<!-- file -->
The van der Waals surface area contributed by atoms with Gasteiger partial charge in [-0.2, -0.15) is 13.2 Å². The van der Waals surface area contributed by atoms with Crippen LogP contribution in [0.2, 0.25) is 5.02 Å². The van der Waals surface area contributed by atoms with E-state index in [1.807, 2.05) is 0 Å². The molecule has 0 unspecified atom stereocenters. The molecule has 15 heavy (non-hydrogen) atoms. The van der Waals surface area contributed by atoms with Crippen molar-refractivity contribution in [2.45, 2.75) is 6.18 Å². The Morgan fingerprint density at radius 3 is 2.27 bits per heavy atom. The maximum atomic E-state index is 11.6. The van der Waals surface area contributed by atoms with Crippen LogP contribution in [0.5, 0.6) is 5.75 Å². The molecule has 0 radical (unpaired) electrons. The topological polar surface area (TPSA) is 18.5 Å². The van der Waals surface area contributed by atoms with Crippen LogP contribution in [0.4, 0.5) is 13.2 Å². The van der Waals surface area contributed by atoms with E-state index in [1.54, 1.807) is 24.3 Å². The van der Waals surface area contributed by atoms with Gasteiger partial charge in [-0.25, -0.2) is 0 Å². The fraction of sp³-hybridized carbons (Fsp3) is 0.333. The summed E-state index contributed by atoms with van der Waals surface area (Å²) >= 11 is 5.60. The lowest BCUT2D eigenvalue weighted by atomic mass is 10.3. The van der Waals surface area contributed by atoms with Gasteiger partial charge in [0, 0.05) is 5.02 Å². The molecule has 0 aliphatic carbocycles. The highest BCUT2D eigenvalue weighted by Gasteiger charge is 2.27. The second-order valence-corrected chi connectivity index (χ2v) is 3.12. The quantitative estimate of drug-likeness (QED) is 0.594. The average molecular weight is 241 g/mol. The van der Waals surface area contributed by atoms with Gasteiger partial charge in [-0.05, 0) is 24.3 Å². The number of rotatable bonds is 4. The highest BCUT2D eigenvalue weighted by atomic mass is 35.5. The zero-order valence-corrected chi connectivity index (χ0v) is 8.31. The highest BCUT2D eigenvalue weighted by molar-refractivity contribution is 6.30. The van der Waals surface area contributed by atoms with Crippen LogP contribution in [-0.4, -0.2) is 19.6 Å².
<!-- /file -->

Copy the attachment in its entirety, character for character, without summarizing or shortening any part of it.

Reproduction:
The van der Waals surface area contributed by atoms with Gasteiger partial charge in [-0.2, -0.15) is 13.2 Å². The van der Waals surface area contributed by atoms with Crippen LogP contribution in [0.2, 0.25) is 5.02 Å². The van der Waals surface area contributed by atoms with E-state index in [1.807, 2.05) is 0 Å². The molecule has 0 unspecified atom stereocenters. The molecule has 15 heavy (non-hydrogen) atoms. The van der Waals surface area contributed by atoms with Crippen molar-refractivity contribution in [2.45, 2.75) is 6.18 Å². The Morgan fingerprint density at radius 3 is 2.27 bits per heavy atom. The maximum atomic E-state index is 11.6. The van der Waals surface area contributed by atoms with Crippen LogP contribution in [0.5, 0.6) is 5.75 Å². The molecule has 0 radical (unpaired) electrons. The topological polar surface area (TPSA) is 18.5 Å². The van der Waals surface area contributed by atoms with Crippen LogP contribution in [0.4, 0.5) is 13.2 Å². The van der Waals surface area contributed by atoms with E-state index in [1.54, 1.807) is 24.3 Å². The van der Waals surface area contributed by atoms with Gasteiger partial charge in [-0.25, -0.2) is 0 Å². The fraction of sp³-hybridized carbons (Fsp3) is 0.333. The summed E-state index contributed by atoms with van der Waals surface area (Å²) >= 11 is 5.60. The lowest BCUT2D eigenvalue weighted by atomic mass is 10.3. The van der Waals surface area contributed by atoms with Gasteiger partial charge in [0, 0.05) is 5.02 Å². The molecule has 0 aliphatic carbocycles. The highest BCUT2D eigenvalue weighted by Gasteiger charge is 2.27. The second-order valence-corrected chi connectivity index (χ2v) is 3.12. The quantitative estimate of drug-likeness (QED) is 0.594. The average molecular weight is 241 g/mol. The van der Waals surface area contributed by atoms with Gasteiger partial charge in [-0.05, 0) is 24.3 Å². The number of rotatable bonds is 4. The highest BCUT2D eigenvalue weighted by atomic mass is 35.5. The zero-order valence-corrected chi connectivity index (χ0v) is 8.31. The highest BCUT2D eigenvalue weighted by molar-refractivity contribution is 6.30. The van der Waals surface area contributed by atoms with Crippen LogP contribution in [-0.4, -0.2) is 19.6 Å².